Gold Price Forecast Overview:
- Gold prices have rallied sharply over the past few weeks, bringing price into a confluence of key resistance on longer-term timeframes.
- The typical positive relationship between gold prices and gold volatility has eroded, insofar as the decline in gold volatility has not been matched by a corresponding decline in gold prices.
- According to theIG Client Sentiment Index, gold prices retain a bullish trading bias.
Gold Prices Struggle as Geopolitical Tensions Ebb
Gold prices have continued their march higher in 2020 as the first few weeks of the second quarter have come to pass. The flow of concerning economic data continues to come down the pipeline, this morning in the form of an historically bad US retail sales report, the worst on record.
With the prospect of significant economic risk on the near-term horizon, coupled with extraordinary efforts by fiscal and monetary authorities around the globe, gold prices remain in sound fundamental shape. Yet recent price developments suggest that the recent rally may have reached a natural inflection point, a place where traders may see a brief pause before further gains.
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Gold Volatility Continues to Pullback
First, it’s important to comment on the deterioration in the typically positive relationship between gold prices and gold volatility; gold prices have a relationship with volatility unlike other asset classes. While other asset classes like bonds and stocks don’t like increased volatility – signaling greater uncertainty around cash flows, dividends, coupon payments, etc. – gold tends to benefit during periods of higher volatility. Heightened uncertainty in financial markets due to increasing macroeconomic tensions increases the safe haven appeal of gold. As does the expectation of stimulative monetary policy. On the other hand, decreased volatility tends to harm gold prices.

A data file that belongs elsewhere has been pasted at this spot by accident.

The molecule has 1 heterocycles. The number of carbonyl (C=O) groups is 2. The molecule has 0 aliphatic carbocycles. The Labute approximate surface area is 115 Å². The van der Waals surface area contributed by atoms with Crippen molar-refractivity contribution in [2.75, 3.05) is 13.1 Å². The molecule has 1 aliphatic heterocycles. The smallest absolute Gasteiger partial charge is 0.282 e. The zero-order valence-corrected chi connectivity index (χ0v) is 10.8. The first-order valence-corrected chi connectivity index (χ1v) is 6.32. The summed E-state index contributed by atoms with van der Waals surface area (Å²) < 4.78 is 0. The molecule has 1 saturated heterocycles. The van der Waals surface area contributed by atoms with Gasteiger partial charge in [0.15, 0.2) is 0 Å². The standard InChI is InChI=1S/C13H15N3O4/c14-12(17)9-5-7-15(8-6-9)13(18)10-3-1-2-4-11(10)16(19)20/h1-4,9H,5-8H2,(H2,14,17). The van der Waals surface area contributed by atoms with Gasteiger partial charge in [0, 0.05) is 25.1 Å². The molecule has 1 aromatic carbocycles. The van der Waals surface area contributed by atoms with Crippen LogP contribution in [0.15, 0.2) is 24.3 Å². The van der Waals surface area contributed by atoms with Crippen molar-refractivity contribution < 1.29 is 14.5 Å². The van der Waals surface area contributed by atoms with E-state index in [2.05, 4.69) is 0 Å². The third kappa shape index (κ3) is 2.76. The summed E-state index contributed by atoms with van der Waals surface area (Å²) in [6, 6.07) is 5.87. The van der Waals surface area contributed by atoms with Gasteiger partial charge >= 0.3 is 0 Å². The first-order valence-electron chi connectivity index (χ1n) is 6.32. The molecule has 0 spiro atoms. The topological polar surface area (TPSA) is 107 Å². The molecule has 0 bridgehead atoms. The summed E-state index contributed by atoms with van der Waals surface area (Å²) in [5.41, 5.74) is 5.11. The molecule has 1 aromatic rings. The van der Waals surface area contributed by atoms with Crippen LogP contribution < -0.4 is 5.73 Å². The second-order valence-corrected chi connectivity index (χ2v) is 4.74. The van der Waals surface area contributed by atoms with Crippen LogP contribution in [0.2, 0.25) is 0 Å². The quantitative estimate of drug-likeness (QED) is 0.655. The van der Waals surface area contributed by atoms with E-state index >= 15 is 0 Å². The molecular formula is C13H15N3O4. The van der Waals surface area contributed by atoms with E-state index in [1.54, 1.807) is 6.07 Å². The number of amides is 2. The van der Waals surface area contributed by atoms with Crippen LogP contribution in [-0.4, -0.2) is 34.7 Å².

GVZ (Gold Volatility) Technical Analysis: Daily Price Chart (October 2008 to April 2020) (Chart 1)
Gold volatility (as measured by the Cboe’s gold volatility ETF, GVZ, which tracks the 1-month implied volatility of gold as derived from the GLD option chain) is trading at 28.24, having been nearly cut in half since its high on March 18 at 54.37 (it closed March 18 at 48.98). Yet despite the sharp plunge in gold volatility in recent weeks – it’s still high by historical standards – gold prices have not follow suit: it was just yesterday that a fresh yearly high at 1747.72 was established.
Accordingly, the correlations between gold prices and gold volatility have eroded, insofar as the decline in gold volatility has not been matched by a corresponding decline gold prices. The 5-day correlation between GVZ and gold prices is -0.52 while the 20-day correlation is -0.69; one month ago, on March 18, the 5-day correlation was -0.90 and the 20-day correlation was -0.76.